Northern California’s top first grade chess player achieved a perfect seven wins out of seven games at the 2011 USCF National Elementary Chess Championship in Dallas, Texas. Ben Rood proved that his 1600 rating is “for real” by defeating Dylan Flores, Dominic Vielot, Liam Selendy, Nikolai Rhodes, Praveer Sharan, Zarek Azam and Diego Costa. The most challenging game came in round 4 against Praveer Sharan. It took Ben Rood 3 hours and 81 moves to finally defeat Praveer who will likely remain a force to be reckoned with for years to come. Because of his awesome performance, Ben Rood has earned the title of “National Chess Champion!”

Attached is a photograph of Ben Rood and Diego Costa sitting across from eachother on board 1 during round 7.

Maiti is Unbeatable at the Nationals

May 8, 2011

image

California Kindergartener Milind Maiti scored 6.5/7 in the k-1 section of the 2011 USCF National Elementary Chess Championships in Dallas, Texas. Milind finished higher than any other kindergartener in the tournament and received a third place trophy that stands taller than he does. I was not surprised by Milind’s result because I have witnessed his tactical maturity on Tuesdays at the Collins Elementary School chess team. In fact, in thirteen years of teaching chess, I have never seen another kindergartener with such great potential.

National Elementary Chess Championship: Round 4 Update

May 8, 2011

California’s Ben Rood and Milind Maiti remain undefeated after four rounds of competition at the 2011 National Elementary Chess Championships. First grader Ben Rood is the highest rated player in the k-1 section with a rating above 1600! Kindergartener Milind Maiti, who is likely the best player his age in the United States, easily defeated a 1500 rated player in round 4. Both of the young combatants were confident and happy going into round 5.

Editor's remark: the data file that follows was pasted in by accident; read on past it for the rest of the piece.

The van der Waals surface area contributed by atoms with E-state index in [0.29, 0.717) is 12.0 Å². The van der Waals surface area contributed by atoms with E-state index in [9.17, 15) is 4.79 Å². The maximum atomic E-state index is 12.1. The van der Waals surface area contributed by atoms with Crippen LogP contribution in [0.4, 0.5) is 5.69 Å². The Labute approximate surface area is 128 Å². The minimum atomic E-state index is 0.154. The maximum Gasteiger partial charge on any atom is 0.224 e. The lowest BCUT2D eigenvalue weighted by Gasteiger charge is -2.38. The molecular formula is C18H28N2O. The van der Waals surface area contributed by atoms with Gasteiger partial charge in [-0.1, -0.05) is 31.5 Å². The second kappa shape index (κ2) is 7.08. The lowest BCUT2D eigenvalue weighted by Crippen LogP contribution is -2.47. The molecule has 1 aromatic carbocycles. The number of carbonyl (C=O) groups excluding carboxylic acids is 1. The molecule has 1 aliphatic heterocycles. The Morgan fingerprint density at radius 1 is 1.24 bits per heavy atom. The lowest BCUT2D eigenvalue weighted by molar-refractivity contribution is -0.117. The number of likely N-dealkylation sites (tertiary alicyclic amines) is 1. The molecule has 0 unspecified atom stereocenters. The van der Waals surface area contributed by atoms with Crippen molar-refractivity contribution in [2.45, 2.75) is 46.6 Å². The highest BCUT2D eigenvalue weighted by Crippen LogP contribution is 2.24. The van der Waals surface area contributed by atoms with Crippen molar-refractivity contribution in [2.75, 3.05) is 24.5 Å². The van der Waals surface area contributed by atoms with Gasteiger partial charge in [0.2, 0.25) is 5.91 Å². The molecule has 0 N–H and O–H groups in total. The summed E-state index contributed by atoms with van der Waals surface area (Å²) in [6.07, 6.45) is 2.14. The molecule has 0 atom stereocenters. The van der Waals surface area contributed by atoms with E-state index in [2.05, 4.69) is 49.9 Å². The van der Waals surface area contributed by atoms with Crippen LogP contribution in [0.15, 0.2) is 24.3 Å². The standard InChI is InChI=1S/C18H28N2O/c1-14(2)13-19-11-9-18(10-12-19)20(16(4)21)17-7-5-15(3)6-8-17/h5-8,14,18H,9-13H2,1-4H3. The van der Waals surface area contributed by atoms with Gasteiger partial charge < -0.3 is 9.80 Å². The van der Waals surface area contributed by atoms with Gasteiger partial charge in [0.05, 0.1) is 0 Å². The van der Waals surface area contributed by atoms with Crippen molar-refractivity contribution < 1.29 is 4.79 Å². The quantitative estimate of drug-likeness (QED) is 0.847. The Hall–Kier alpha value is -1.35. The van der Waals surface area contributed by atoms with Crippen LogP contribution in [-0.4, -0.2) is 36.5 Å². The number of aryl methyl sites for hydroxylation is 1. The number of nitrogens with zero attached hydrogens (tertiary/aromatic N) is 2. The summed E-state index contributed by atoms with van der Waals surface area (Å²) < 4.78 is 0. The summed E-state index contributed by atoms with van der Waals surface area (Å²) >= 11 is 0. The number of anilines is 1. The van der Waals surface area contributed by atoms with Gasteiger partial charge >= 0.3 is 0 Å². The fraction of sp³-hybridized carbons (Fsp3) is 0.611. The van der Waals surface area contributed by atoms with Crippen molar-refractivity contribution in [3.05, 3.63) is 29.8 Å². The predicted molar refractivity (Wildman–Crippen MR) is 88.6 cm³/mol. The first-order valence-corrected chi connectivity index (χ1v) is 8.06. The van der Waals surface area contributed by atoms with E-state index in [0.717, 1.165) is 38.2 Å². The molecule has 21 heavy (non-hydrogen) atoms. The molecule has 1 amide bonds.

California’s Top Chess Children Make a Splash at the 2011 USCF National Elementary Chess Championship

May 7, 2011

The United States Chess Federation ran a very nice article featuring many of the top kindergarten and first graders who are competing in the 2011 National Elementary Chess Championships in Dallas, Texas. As is always the case, California is very well represented by several super talented chess kids. Below is an exerpt from the article by Kele Perkins:

On paper, the ratings favorite is Ben Rood of California. A student at the Chris Torres Chess and Music Academy, Rood has shown tremendous improvement in the last several weeks. His recent victories over 2nd grade national co-champion Josiah Paul Stearman and a win against an ‘A’ player show that Rood is in great form. Torres believes young Ben is “destined to become a national champion,” and his play at the Northern California state championships gives some credence to his teacher’s prediction. Another Torres student, Chenyi Zhao, had a recent ratings slip, but is still a force to be reckoned with. A third, Milind Maiti, is among the country’s top kindergarteners.

There is still time to sign up for the Torres Chess and Music Academy’s summer chess camps in California. Please visit www.ChessAndMusic.com for more information.

National Elementary Chess Championship: Round 1 Brilliancy

May 7, 2011

Mission San Jose Elementary student Amit Sant destroyed his competition in round 1 of the 2011 USCF National Elementary Chess Championships. I see Amit play every Monday night at the Mission San Jose Elementary Chess Team and his games regularly contain the tactical bravado displayed in the game below.
   Christopher Rovinski made his first mistake on move 8 when he castled allowing Amit to play e5. Black should have played Qc7 instead. When Christopher played his tenth move he dropped his pawn on h6 and lost his king safety. Christpher’s blunder on move 13 gave Amit Sant a mate in two.

[Event “National Elementary Chess Championship”]
[Site “Dallas, Texas”]
[Date “2011.05.06”]
[Round “1”]
[White “Sant, Amit”]
[Black “Rovinski, Christopher”]
[Result “1-0”]

1. e4 c5 2. Nf3 e6 3. d4 cxd4 4. Nxd4 a6 5. Bc4 Nf6 6. Nc3 Bb4 7. Qf3 h6 8. O-O
O-O 9. e5 Nh7 10. Qg3 g6 11. Bxh6 Re8 12. Bd3 f5 13. Qxg6+ Kh8 14. Qg7# 1-0


%d bloggers like this: